Isotope Data

Interpretation of the data

Oxygen isotope record of foraminifera from the central North Pacific for the Mid-Late Cretaceous and its comparison with the present day. Oxygen isotope ratio scale is shown on the left vertical axis; the corresponding temperature scales for the ocean are shown on the right.

Notice how with decreasing oxygen isotope values, ocean temperature increases. Also that the difference in temperature between surface (planktic) and deep water (benthic) temperatures (indicative of low and high latitude areas respectively) is much higher today than it was in the Late Cretaceous.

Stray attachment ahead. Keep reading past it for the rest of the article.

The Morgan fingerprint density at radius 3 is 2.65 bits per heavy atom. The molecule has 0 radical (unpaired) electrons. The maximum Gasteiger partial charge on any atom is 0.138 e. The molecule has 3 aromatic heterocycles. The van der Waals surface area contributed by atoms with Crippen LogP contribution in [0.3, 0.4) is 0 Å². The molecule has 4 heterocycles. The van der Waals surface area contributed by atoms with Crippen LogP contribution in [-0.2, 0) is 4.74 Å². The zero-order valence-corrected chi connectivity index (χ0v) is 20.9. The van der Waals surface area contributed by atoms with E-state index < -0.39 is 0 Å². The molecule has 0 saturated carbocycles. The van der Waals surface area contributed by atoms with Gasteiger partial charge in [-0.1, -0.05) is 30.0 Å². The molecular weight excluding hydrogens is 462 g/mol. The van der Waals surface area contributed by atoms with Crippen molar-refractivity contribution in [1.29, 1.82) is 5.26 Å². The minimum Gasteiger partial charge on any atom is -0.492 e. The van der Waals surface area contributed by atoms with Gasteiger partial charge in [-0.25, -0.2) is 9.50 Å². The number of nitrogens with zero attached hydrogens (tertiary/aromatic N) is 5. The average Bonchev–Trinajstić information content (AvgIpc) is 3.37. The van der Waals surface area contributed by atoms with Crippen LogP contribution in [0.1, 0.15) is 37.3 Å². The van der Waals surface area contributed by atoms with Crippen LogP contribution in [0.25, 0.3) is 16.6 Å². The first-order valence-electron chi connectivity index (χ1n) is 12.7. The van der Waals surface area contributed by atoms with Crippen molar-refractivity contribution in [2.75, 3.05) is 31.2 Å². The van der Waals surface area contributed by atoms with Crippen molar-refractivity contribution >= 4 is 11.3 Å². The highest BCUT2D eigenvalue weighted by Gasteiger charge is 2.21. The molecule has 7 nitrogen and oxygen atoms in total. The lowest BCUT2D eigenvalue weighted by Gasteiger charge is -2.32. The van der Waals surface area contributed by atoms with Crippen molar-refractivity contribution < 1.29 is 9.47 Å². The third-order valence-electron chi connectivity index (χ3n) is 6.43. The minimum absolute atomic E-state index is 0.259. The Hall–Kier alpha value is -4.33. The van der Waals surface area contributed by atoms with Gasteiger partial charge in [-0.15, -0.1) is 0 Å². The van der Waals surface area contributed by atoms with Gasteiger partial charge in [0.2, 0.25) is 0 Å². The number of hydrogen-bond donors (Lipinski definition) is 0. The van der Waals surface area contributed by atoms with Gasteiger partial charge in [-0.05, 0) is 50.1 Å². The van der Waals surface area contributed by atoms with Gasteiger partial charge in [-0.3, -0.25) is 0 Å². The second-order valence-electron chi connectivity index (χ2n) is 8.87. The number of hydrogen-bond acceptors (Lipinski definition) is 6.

These records for planktic and benthic forams from subtropical sites in the North Pacific illustrate the major features of palaeoclimate changes over the Late Cretaceous.

The planktic record reflects temperature and oxygen isotope ratio variations in low-latitude surface waters; the benthic record reflects conditions at the high-latitude source regions of deep-water masses.

The data suggest general cooling in the Pacific throughout the Late Cretaceous from a high temperature peak in the Albian/Cenomanian.

Temperature trends in deep waters are correlated with those of surface waters. However, bottom waters were considerably warmer than at present. This suggests that latitudinal contrast in ocean temperatures is higher today than in the Late Cretaceous resulting from apparent cooling at high latitudes. The climate in the Late Cretaceous was obviously less varied across the Earth's surface than it is today.

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